Brian Blessed: Absolute Pandemonium reviewed by Ruth Hobley

This review was written by a member of the Ilkley Literature Festival review team. The Review Team take part in a special reviewing workshop at the start of the Festival before attending Festival events.


Brian is late.

So late in fact that some members of the audience have begun to shuffle uncomfortably in their seats and mutter discontentedly about dinner reservations. As a long-time fan, I am beginning to worry that Brian, like Jimmy Hendrix, might not be quite to Ilkley’s tastes (particularly if he shows up 15 minutes after his allotted billing). But then the man himself arrives (a little ‘discombobulated’ to use his own apology), and my doubts are entirely eradicated as the hall erupts into one of the largest rounds of applause I can remember for someone who hasn’t yet uttered a single word.

As I imagine is the case with most people who were born after the release of Flash Gordon, I can’t actually remember the moment at which I became aware of Brian Blessed as an entity; he was mostly just an ebullient beard who now and then loomed out of the television set with a voice that reached into the stratosphere. For me, therefore, the biggest surprise of the evening is not Brian’s countless stories of adventure from Kilimanjaro to the North Pole, or the description of his less than dignified plan for the corpse of Mrs Thatcher (who knew his first job was making coffins?), or even his rendition of O Sole Mio, but the fact that Brian Blessed has been given a microphone. ‘GORDON’S ALIVE!’ must have been ringing inexplicably in the ears of people on the other side of the Pennines for days.

Listening to Brian talk is rather like listening to a beloved grandparent after a few too many brandies on Christmas day – an endlessly entertaining ramble into the unknown. As he acknowledges about 45 minutes in, we have barely even touched on the book in question, but I would be loathed to steer him back on course (particularly having witnessed his good humoured reaction to the Festival Director’s appearance onstage to call him back to reality: ‘OOH SHUT YOUR FACE!’); we are all (Brian included) having far too much fun. That the vast majority of the audience have been swept along on the crest of a Blessed wave is perhaps best evidenced by the questions, which range from a request for a selfie to a request for Brian to deliver a baby (I wonder how the conspicuously absent wife of the man in question feels about this…), and, even more unanimously, by the standing ovation he received as the evening finally, if reluctantly, drew towards a close.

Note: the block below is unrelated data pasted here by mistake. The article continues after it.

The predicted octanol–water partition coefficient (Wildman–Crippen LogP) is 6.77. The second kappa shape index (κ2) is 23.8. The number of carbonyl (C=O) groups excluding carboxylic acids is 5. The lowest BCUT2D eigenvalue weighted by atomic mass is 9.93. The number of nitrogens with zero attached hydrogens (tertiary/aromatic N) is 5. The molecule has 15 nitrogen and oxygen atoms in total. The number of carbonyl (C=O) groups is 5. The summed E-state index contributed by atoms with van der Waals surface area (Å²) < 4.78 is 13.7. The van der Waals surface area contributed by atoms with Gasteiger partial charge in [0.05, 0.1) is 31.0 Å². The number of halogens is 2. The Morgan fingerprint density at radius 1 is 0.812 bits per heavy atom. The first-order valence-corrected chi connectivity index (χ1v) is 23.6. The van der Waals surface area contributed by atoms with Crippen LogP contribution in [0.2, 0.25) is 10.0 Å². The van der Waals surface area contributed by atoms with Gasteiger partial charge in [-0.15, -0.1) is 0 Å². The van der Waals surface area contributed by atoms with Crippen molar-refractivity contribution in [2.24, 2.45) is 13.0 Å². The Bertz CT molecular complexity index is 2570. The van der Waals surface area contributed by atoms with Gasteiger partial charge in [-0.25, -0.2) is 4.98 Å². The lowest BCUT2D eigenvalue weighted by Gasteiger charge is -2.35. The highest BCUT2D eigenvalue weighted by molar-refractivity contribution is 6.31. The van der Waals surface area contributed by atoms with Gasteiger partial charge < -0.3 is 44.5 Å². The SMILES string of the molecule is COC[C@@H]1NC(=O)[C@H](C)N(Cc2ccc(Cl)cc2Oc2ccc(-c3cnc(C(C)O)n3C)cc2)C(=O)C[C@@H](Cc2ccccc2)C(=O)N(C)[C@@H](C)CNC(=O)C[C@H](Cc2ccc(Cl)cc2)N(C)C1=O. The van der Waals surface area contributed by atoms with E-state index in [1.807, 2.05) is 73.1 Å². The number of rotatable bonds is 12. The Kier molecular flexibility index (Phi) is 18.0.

What is most remarkable about Brian Blessed is that, despite turning 80 the day after his talk (‘I’M STILL SO BLOODY SEXY!’ he roars incredulously), and despite currently experiencing double-vision as a result of cosmonaut training (yes, really), he seems utterly unchanged and unchangeable; when Brian defiantly declares ‘I DON’T BELIEVE IN DEATH!’, I somehow believe him. And I envy him his apparent ability to live entirely without doubt or fear (this is a man, after all, who reportedly punched a polar bear in the face) – we could all do with living a little more like Brian from time to time. So yes he was late, and yes the talk ran over (quite considerably), but the truth is that I haven’t left the Kings Hall (or indeed many places) feeling quite so buoyed up about life in a long time. Absolute pandemonium the evening may have been, but absolute pandemonium is sometimes no bad thing, and sometimes it is exactly what is needed.

Ruth Hobley is part of the Ilkley Literature Festival review team.

Ruth is a recent graduate but still an English student at heart.


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